For example, a Chinese speaker may not recognize that 麒麟 (giraffe) is pronounced qi lin, a Japanese speaker may not recognize that 麒麟 (giraffe) is pronounced kirin. [edit]Listening vocabulary A person's listening vocabulary is all the words he or she can recognize when listening to speech. This vocabulary is aided in size by context and tone of voice. [edit]Speaking vocabulary A person's speaking vocabulary is all the words he or she can use in speech. Due to the spontaneous nature of the speaking vocabulary, words are often misused. This misuse – though slight and unintentional – may be compensated by facial expressions, tone of voice, or hand gestures. [edit]Writing Vocabulary Words used in various forms of writing from formal essays to Twitter feeds. Many written words do not appear in speech. Writers generally utilize a limited set of words when communicating. [edit]Focal vocabulary "Focal vocabulary" is a specialized set of terms and distinctions that is particularly important to a certain group; those with a particular focus of experience or activity. A lexicon, or vocabulary, is a language's dictionary, its set of names for things, events, and ideas. Some linguists believe that lexicon influences people's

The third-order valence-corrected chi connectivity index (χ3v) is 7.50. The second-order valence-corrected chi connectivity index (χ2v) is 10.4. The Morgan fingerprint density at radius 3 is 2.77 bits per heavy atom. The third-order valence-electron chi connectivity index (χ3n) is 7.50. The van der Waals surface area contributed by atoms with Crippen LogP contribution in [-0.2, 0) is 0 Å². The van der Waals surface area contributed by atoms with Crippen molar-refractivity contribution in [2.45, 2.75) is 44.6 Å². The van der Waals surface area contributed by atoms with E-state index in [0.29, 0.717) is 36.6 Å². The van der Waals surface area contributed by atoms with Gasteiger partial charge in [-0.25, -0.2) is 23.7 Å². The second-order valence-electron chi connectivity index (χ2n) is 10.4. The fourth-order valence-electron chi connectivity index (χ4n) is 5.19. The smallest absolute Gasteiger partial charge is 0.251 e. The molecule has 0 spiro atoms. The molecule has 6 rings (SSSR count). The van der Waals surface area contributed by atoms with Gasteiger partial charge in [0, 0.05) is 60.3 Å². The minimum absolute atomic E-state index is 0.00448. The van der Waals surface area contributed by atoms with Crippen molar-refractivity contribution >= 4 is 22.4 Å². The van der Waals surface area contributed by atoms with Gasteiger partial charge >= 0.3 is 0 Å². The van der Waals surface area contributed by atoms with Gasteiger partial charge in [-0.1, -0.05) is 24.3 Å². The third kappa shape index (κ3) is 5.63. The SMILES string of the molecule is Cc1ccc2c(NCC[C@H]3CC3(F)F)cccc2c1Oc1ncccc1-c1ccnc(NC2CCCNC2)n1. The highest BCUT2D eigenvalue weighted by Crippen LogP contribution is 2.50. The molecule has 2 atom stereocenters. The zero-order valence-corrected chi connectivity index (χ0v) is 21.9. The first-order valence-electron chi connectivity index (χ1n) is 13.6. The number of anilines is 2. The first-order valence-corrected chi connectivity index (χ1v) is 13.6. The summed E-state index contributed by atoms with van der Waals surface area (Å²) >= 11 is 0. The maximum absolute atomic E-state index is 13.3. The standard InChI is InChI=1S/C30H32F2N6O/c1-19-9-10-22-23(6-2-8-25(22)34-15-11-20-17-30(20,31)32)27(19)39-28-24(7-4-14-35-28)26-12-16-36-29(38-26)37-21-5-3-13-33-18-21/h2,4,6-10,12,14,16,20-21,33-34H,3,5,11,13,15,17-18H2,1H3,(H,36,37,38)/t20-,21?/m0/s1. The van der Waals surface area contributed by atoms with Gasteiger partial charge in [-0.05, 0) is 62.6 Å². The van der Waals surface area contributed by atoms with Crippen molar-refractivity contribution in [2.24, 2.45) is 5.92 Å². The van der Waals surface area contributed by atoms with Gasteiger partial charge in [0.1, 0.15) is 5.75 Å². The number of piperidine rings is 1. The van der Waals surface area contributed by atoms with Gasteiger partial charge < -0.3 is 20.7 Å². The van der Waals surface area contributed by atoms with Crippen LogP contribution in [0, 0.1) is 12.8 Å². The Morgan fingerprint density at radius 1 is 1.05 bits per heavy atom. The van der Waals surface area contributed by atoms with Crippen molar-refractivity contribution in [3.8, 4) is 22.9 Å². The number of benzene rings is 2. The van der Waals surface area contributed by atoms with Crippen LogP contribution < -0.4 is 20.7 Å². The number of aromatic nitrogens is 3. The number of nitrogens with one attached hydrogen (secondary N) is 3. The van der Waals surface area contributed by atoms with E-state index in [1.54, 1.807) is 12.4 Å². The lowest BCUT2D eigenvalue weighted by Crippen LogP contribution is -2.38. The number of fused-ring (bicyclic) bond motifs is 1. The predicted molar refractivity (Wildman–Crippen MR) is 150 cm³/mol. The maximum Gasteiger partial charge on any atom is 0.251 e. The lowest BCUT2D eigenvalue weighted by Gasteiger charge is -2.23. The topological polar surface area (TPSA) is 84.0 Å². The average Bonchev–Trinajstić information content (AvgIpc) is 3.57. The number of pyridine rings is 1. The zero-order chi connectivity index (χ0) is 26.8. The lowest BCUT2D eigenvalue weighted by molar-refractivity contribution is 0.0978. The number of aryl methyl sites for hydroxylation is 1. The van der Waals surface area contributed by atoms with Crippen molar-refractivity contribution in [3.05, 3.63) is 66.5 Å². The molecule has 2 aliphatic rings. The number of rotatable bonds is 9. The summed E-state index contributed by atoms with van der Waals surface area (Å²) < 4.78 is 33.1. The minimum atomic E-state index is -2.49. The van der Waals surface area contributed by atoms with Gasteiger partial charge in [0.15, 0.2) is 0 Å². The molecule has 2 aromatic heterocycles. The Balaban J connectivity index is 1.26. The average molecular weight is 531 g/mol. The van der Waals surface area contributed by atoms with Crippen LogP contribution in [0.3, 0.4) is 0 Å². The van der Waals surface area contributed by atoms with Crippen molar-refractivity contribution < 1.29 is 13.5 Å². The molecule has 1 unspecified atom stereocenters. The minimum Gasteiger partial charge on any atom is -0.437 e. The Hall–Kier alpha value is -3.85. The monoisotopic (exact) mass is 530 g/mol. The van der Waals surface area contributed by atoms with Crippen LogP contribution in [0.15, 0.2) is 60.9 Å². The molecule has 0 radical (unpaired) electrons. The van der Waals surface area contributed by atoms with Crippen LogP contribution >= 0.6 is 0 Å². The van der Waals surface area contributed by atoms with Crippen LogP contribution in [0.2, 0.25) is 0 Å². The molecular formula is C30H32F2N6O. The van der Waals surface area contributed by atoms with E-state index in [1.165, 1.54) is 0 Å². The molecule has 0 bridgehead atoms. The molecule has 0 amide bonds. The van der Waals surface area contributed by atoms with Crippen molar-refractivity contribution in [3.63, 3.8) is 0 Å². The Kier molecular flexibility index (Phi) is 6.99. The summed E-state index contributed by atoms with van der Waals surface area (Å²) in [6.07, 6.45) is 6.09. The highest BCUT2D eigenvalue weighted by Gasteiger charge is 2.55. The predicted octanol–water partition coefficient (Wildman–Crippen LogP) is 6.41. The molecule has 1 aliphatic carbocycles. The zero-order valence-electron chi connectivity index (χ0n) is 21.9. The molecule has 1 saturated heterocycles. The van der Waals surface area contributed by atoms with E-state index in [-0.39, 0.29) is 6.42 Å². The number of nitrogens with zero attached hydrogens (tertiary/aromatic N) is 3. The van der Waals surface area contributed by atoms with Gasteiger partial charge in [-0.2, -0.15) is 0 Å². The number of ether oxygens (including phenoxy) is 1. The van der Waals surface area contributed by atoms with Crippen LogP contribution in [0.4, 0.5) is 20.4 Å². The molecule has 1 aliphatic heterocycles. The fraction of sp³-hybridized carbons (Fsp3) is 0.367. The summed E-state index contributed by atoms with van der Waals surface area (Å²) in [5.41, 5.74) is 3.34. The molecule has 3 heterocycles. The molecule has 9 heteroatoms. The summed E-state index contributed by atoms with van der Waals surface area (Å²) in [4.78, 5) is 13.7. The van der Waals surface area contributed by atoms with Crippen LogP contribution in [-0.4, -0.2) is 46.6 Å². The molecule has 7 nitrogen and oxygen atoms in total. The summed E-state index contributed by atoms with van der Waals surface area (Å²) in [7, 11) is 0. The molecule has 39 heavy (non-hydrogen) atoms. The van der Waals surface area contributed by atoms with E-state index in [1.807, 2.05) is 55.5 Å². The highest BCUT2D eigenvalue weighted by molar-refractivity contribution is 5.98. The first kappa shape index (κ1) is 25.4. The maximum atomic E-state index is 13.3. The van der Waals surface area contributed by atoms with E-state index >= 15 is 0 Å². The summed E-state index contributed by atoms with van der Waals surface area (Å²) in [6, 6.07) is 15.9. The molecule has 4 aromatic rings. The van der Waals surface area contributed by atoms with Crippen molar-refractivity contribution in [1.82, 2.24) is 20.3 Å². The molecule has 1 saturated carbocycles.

perception on things, the Sapir–Whorf hypothesis. For example, the Nuer of Sudan have an elaborate vocabulary to describe cattle. The Nuer have dozens of names for cattle because of the cattle's particular histories, economies, and environments. This kind of comparison has elicited some linguistic controversy, as with the number of "Eskimo words for snow". English speakers can also display elaborate and precise vocabularies for snow and cattle when the need arises.[4][5] [edit]Vocabulary growth Main article: Vocabulary development During its infancy, a child builds a vocabulary by instinct, with zero effort. Infants imitate words that they hear and then associate those words with objects and actions. This is the listening vocabulary. The speaking vocabulary follows, as a child's thoughts become more reliant on his/her ability to self-express in a gesture-free and babble-free manner. Once the reading and writing vocabularies are attained – through questions and education – the anomalies and irregularities of language can be discovered. In first grade, an advantaged student (i.e. a literate student) learns about twice as many words as a disadvantaged student. Generally, this gap does not tighten. This translates into a wide range of vocabulary size by age five or six, at which time an Englishspeaking child will have learned about 1500 words.[6]